generally a big deal for animation studios that deal largely with
theatrical animation to move into the world of television animation
with its tighter time constraints and budgets. Doing TV is a risk
for a studio that's used to putting out a product with a certain
benchmark of quality. It's what kept Disney out of the TV animation
game until the '80s when CEO Michael Eisner and company managed to
make it work, which led to shows like Gummi Bears, Duck Tales, etc.
Some of the magical creatures from Ronja's woods.
So, this show is something completely new and different for Studio Ghibli. They've never made an animated television show before. However, it is also amazingly faithful to the book. More faithful than many of their movie adaptations of books. Unlike some of the Miyazaki films, this show does not seem to have anyone bending it toward certain themes they want to tackle. It follows the sequence of events from the book pretty closely but adds in a few things to take better advantage of the visual nature of the show. For example, in the book we're told that Matt and Borka and their respective bands are robbers, but we never actually see a robbery take place. The TV series opens with one. And as an artistic flourish, it appears Matt and his gang all wear ornate monster masks when robbing someone.
|Studio Ghibli's first animated series.|
Really, it is a remarkably faithful series. There are some places I could nitpick or which made me scratch my head. For example, Matt's name became Mattis in the show. I'm not sure if that's a deliberate change or the result of translation. Also, though Ronja is supposed to grow from a baby to a young girl of 12 in the series, she doesn't seem to physically grow all that much. I mean, she starts as a baby and then is maybe supposed to be 6 when she first goes into the forest, and then 12 at the end. But 6-year old Ronja and 12 year old Ronja look a little too similar. I wish they could have varied their designs of the main character a little more over the course of the series. Also, there's the character of Noddle Pete. Noddle Pete is an old man and the oldest member of Matt/Mattis's band. The show seems to suggest more at the very end that Noddle Pete is Ronja's actual grandfather rather than just a grandfatherly figure. This is mainly because there's a flashback to Noddle Pete rushing home when Mattis was born the same way Mattis ran home when Ronja was born. I'm not sure if that's what the animation writers intended or not.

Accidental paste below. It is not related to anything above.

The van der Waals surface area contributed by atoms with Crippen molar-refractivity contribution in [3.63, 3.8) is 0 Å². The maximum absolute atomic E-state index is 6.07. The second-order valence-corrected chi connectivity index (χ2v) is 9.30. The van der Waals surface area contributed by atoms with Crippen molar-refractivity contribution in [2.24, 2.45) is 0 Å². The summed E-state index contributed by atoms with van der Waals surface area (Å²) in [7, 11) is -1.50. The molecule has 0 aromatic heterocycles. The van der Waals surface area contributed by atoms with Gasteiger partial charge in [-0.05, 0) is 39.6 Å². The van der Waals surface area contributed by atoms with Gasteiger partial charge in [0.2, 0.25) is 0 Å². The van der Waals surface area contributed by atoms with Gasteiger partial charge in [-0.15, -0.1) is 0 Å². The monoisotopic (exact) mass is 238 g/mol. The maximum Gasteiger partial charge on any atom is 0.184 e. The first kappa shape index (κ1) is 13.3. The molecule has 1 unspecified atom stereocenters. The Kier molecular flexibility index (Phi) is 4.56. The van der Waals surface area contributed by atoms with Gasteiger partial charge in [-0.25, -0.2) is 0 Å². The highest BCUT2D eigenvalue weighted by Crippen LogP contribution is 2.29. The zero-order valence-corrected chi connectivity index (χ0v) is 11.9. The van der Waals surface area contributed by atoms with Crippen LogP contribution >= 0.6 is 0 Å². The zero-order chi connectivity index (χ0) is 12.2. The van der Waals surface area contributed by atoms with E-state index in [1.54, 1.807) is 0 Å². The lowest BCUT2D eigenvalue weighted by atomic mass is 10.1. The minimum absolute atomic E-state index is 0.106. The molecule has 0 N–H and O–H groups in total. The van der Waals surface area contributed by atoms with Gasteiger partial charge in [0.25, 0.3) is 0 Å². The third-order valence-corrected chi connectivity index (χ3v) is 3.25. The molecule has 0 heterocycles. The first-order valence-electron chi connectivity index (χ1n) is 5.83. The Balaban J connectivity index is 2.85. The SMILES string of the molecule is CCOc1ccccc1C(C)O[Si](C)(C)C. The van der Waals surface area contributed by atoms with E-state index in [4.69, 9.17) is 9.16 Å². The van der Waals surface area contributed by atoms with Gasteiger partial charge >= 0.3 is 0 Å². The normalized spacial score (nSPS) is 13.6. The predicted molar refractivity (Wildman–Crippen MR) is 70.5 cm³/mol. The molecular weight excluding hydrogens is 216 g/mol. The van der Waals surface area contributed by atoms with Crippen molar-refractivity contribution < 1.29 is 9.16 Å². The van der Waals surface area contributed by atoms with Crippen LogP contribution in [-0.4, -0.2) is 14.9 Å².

Overall, it's just a rather well done series. It kind of reminds me of some of the “gentler” animated fantasy series for kids that used to air on cable back in the day. Stuff like David the Gnome or my beloved Grimm's Fairy Tale Classics. (Note: Yes, I know it's odd to describe shows with fairy tale elements as “gentler” but the point I'm trying to make is that they're not action shows or epic fantasy shows).
The book is available from a number of book purveyors (though, not the Kindle Store the last time I checked) and the show is on Amazon Instant Video and has been released on blu-ray by Gkids and Shout! Factory. Check 'em out if you're interested.
And that wraps up Fantasy Literature Rewind: The Ghibli Sequence. Stay tuned, though. There are more good things to come.